Here is another photocopy I have had for years and should really clear out, but that seems important. It’s Matthias Rohrig Assuncão “Elite Politics and Popular Rebellion in the Construction of Post-colonial Order. The Case of Maranhão, Brazil (1820-1841),” Journal of Latin American Studies 31 (1999): 3-38.
(It’s beautifully written and really well informed, and I imagine it having been composed by a person with peace of place and time to concentrate, or space. I imagine what it would be to be like this and realize how far I am from it — I have in fact rarely gotten to this state and stage, and I hope I can.)
Some things of interest: the transition to independence was peaceful in the south but had to be imposed militarily in the north, and the preservation of slavery was what held the country together as a nation. This means that independent Brazil was neo- and not post-colonial. Increasing state control, and law and order, were more important than increasing democracy and citizenship.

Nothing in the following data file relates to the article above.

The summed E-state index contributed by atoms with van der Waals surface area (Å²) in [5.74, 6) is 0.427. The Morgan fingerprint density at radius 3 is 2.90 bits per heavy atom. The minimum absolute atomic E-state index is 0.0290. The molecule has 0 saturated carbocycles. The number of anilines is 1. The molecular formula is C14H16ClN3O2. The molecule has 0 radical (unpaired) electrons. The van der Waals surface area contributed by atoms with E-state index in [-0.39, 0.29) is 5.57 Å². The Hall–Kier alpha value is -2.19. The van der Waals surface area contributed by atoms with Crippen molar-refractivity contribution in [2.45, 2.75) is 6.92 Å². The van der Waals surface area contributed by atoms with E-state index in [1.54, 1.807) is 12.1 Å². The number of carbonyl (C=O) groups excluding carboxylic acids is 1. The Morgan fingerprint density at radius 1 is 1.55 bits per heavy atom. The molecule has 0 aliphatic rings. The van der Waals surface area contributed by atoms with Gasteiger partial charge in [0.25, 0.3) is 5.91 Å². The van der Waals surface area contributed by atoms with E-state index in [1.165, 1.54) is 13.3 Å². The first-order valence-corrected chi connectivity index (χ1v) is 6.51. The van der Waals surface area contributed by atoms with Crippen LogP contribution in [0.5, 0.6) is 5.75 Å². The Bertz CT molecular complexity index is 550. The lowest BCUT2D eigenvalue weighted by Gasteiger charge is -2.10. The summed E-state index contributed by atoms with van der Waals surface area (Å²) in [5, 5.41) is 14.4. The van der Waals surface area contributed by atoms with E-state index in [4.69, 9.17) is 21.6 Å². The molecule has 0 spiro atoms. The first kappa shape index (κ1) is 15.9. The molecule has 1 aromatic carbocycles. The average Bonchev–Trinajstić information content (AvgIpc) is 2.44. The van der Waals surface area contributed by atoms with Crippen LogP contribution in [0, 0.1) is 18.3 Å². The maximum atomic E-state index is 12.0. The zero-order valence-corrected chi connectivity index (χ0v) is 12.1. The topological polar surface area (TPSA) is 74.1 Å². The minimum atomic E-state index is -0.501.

(Lord Cochrane was involved in N. Brazilian independence and post independence wars and in Peru too! He represented the central government and was given a title, the Marquis of Maranhão! Also: did you know São Luíz was founded by France in 1612, when it was trying to create its empire? The Portuguese took it in 1615, and it had a Dutch period as well.)
Color was a sign of social class (qualidade). And there is a great deal in this piece and it is interesting, and post-Independence politics are always interesting (and we are still in that period, from what I can tell).
Key point: Maranhão Independence struggles looked a lot as they did in Spanish America. There was popular liberalism that elite liberalism eradicated and/or silenced. See Florencia Mallón on Brazil and Peru, and Carlota Carvalho (O Sertão, 1924) on the Duque de Caxias, who made order in Brazil. Then “all ideas of freedom and moral integrity . . . evaporated from the territory.”